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Togo: The «voice-over» take over the original

Les studios de réalisation de film au Togo, à défaut d’avoir les moyens pour tourner des films originaux, se livrent depuis quelques années déjà à la traduction en langues locales des productions « Ibo. » Ces dernières qui ont toujours intéressé le public togolais sont devenues encore plus populaires avec les « voice-over. » Mais si les traductions se vendent mieux, elles font tomber les originaux… Reportage !


Film production studios in Togo, unless you have resources to make original films, have been engaged for several years in translating the «Ibo» productions into local languages. These productions, in which the Togolese public has always been interested, have become even more popular with the «voice-over». But if the translations are sold better, they make the originals fall … Report!

In Lomé, everyone agrees. In most film production studios, what is best does not include the films, but rather the translations into local languages with a reproduction at the end, for example, Nigerian films (sometimes also Ghanaian ones), commonly called «Ibo» of the name of the most popular Nigerian ethnic group in Togo, which are sold directly on the street.

A decade of voice-over

As Toussaint Kalepé, an audiovisual promoter in Togo, explains, « Here, the videos are sold by Nigerians and Guineans, most of them moving from district to district to make them available to Nollywood lovers, much appreciated by the public.» But according to the Togolese actor Komi Yovo, who is also a content producer, the sector has developed rapidly over the past decade. «10 years ago, the Togolese population preferably started to watch Ibo films compared to other productions. They were sold rapidly and moved from people to others, but they were rarely translated… Today we only do translations. »

The weight of local languages

Zion Television, owned by Luc Russel Adjaho, broadcasts Ibo films three times a day, after translating by the staff. Since then, very few people have been interested in the originals of these films. « You see, the translated films have two or three advantages. First, they describe scenes of life. Second, they show the victory of good over evil, and third, they serve to advise young people… Now to translate them into a language accessible to all, you imagine how they will be successful », said Barnabé Séwadé, translator of Ibo films into Ewé, a dialect in south-Togo.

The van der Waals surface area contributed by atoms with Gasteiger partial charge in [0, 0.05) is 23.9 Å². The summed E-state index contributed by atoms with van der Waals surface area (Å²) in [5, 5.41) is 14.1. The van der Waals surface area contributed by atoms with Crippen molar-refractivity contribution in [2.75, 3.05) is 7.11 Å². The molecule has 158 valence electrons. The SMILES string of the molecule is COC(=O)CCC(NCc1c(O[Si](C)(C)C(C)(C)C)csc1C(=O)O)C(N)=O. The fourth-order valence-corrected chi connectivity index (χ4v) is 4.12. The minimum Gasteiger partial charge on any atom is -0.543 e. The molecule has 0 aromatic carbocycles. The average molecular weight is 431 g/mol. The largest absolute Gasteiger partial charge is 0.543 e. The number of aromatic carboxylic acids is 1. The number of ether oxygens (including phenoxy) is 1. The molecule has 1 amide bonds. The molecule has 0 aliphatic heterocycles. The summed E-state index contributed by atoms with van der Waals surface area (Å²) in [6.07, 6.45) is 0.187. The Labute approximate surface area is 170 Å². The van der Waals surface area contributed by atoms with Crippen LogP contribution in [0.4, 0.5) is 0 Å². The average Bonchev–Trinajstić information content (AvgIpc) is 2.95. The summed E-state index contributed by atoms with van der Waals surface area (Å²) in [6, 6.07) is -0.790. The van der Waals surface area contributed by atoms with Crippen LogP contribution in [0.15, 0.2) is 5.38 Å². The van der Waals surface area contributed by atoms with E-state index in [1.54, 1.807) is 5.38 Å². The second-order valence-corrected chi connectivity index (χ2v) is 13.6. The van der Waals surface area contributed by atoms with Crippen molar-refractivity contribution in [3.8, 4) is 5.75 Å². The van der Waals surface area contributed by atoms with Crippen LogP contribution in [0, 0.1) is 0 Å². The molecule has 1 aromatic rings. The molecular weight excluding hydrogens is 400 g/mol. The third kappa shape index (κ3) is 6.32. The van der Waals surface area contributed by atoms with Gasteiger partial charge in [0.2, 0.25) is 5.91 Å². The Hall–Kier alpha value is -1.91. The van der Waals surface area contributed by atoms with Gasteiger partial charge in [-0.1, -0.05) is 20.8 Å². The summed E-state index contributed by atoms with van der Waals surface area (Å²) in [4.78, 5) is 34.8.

An opportunity for several millions

According to a survey by the Higher Business School, 60% of Togolese families have at least one DVD of Ibo film translated, which generates several millions to the involved actors. « At the ministry level, we are looking for ways and means to reorganize the sector and benefit the Togolese economy, » says Gregoire Awosso, in charge of film production at the Ministry of Arts and Culture of Togo. According to him, the authorities are considering the possibility to introduce copyrights, levy taxes and create a statistical tool for the sector.

Sales of the original have declined

Ibo movies are sold between CFA 300 and CFA 500. Generally sold by Nigerian wholesalers, at the Lomé central market, such as Mohammed Inoussa for whom the sale of non-translated films has declined every day. « Before, the retailers came every day to snatch our DVDs, and I was selling up to 1000 DVDs per day. But today, we have fallen to CFA 10,000 per day, sometimes much less… » He explains how the studios have grabbed the distribution: « they manage the sales of translation themselves. We are kept apart. »

Growth prospects

According to the actor Komi Yovo, there are prospects for Nigerian wholesalers, if « they adapt to the rise of voice-over. » For, he thinks, the latter are the leaders in this new market, supplying films to the studios, who then translate and deliver them to the retailers who, finally, sell them to the consumers. This is confirmed by Barnabé Séwadé: « out of 300 DVDs purchased per month from Nigerians, to date, only 110 are translated and reproduced. »

Author : Emmanuel Atcha // Photo : Un étalage de DVD traduits en Éwé, une langue du sud Togo – © Emmanuel Atcha



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